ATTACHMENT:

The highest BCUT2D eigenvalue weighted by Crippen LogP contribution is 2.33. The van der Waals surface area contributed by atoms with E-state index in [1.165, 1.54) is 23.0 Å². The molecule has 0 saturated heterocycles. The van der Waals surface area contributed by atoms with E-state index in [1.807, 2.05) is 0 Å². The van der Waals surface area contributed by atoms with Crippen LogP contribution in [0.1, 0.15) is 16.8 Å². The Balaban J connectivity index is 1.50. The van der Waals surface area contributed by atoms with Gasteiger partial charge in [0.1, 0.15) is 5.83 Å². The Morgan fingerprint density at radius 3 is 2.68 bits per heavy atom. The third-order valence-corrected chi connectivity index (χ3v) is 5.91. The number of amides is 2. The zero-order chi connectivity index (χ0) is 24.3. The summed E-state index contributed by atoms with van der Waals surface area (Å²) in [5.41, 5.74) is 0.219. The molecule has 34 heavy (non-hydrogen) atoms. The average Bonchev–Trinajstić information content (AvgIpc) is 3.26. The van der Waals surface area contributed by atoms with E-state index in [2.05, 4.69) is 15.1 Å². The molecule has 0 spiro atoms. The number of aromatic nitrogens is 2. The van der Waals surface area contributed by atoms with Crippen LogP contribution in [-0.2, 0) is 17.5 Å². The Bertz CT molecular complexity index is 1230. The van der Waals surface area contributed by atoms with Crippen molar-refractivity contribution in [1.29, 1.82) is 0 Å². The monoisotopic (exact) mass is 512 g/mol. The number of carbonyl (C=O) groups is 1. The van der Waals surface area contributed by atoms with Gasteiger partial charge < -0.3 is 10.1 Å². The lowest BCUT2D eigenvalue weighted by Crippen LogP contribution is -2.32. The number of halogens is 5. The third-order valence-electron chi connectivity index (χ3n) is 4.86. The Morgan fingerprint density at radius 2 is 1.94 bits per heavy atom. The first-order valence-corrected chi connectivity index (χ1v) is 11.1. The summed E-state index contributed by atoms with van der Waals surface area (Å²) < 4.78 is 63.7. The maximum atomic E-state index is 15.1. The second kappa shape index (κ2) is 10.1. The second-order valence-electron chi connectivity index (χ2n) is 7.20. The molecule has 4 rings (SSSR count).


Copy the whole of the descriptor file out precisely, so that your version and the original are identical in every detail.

The highest BCUT2D eigenvalue weighted by Crippen LogP contribution is 2.33. The van der Waals surface area contributed by atoms with E-state index in [1.165, 1.54) is 23.0 Å². The molecule has 0 saturated heterocycles. The van der Waals surface area contributed by atoms with E-state index in [1.807, 2.05) is 0 Å². The van der Waals surface area contributed by atoms with Crippen LogP contribution in [0.1, 0.15) is 16.8 Å². The Balaban J connectivity index is 1.50. The van der Waals surface area contributed by atoms with Gasteiger partial charge in [0.1, 0.15) is 5.83 Å². The Morgan fingerprint density at radius 3 is 2.68 bits per heavy atom. The third-order valence-corrected chi connectivity index (χ3v) is 5.91. The number of amides is 2. The zero-order chi connectivity index (χ0) is 24.3. The summed E-state index contributed by atoms with van der Waals surface area (Å²) in [5.41, 5.74) is 0.219. The molecule has 34 heavy (non-hydrogen) atoms. The average Bonchev–Trinajstić information content (AvgIpc) is 3.26. The van der Waals surface area contributed by atoms with E-state index in [2.05, 4.69) is 15.1 Å². The molecule has 0 spiro atoms. The number of aromatic nitrogens is 2. The van der Waals surface area contributed by atoms with Crippen LogP contribution in [-0.2, 0) is 17.5 Å². The Bertz CT molecular complexity index is 1230. The van der Waals surface area contributed by atoms with Crippen molar-refractivity contribution in [1.29, 1.82) is 0 Å². The monoisotopic (exact) mass is 512 g/mol. The number of carbonyl (C=O) groups is 1. The van der Waals surface area contributed by atoms with Gasteiger partial charge < -0.3 is 10.1 Å². The lowest BCUT2D eigenvalue weighted by Crippen LogP contribution is -2.32. The number of halogens is 5. The third-order valence-electron chi connectivity index (χ3n) is 4.86. The Morgan fingerprint density at radius 2 is 1.94 bits per heavy atom. The first-order valence-corrected chi connectivity index (χ1v) is 11.1. The summed E-state index contributed by atoms with van der Waals surface area (Å²) < 4.78 is 63.7. The maximum atomic E-state index is 15.1. The second kappa shape index (κ2) is 10.1. The second-order valence-electron chi connectivity index (χ2n) is 7.20. The molecule has 4 rings (SSSR count).